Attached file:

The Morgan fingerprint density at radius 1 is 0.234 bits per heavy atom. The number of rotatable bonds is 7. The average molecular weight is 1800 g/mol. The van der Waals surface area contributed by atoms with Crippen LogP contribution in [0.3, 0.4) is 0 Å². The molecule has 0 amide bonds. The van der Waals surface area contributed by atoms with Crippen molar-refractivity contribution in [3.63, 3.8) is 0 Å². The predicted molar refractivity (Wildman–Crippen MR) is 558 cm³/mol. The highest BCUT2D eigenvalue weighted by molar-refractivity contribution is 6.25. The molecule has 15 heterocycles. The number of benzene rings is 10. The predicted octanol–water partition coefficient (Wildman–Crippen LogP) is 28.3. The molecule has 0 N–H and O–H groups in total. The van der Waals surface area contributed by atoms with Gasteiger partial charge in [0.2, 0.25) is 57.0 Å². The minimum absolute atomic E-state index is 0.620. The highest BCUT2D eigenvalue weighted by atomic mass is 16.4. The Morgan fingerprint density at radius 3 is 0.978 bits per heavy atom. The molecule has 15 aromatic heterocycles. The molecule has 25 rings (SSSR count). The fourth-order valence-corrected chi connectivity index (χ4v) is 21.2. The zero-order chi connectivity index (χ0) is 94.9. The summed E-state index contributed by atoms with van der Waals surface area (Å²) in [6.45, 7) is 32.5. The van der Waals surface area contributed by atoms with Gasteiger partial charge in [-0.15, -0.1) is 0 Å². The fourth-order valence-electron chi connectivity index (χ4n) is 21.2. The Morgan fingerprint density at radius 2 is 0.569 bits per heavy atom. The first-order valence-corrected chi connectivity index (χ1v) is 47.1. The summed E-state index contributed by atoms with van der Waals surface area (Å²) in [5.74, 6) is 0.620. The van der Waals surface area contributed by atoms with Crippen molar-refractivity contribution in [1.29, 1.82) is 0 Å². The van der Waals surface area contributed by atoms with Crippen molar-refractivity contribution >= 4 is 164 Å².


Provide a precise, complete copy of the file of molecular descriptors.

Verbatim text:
The Morgan fingerprint density at radius 1 is 0.234 bits per heavy atom. The number of rotatable bonds is 7. The average molecular weight is 1800 g/mol. The van der Waals surface area contributed by atoms with Crippen LogP contribution in [0.3, 0.4) is 0 Å². The molecule has 0 amide bonds. The van der Waals surface area contributed by atoms with Crippen molar-refractivity contribution in [3.63, 3.8) is 0 Å². The predicted molar refractivity (Wildman–Crippen MR) is 558 cm³/mol. The highest BCUT2D eigenvalue weighted by molar-refractivity contribution is 6.25. The molecule has 15 heterocycles. The number of benzene rings is 10. The predicted octanol–water partition coefficient (Wildman–Crippen LogP) is 28.3. The molecule has 0 N–H and O–H groups in total. The van der Waals surface area contributed by atoms with Gasteiger partial charge in [0.2, 0.25) is 57.0 Å². The minimum absolute atomic E-state index is 0.620. The highest BCUT2D eigenvalue weighted by atomic mass is 16.4. The Morgan fingerprint density at radius 3 is 0.978 bits per heavy atom. The molecule has 15 aromatic heterocycles. The molecule has 25 rings (SSSR count). The fourth-order valence-corrected chi connectivity index (χ4v) is 21.2. The zero-order chi connectivity index (χ0) is 94.9. The summed E-state index contributed by atoms with van der Waals surface area (Å²) in [6.45, 7) is 32.5. The van der Waals surface area contributed by atoms with Gasteiger partial charge in [-0.15, -0.1) is 0 Å². The fourth-order valence-electron chi connectivity index (χ4n) is 21.2. The Morgan fingerprint density at radius 2 is 0.569 bits per heavy atom. The first-order valence-corrected chi connectivity index (χ1v) is 47.1. The summed E-state index contributed by atoms with van der Waals surface area (Å²) in [5.74, 6) is 0.620. The van der Waals surface area contributed by atoms with Crippen molar-refractivity contribution in [1.29, 1.82) is 0 Å². The van der Waals surface area contributed by atoms with Crippen molar-refractivity contribution >= 4 is 164 Å².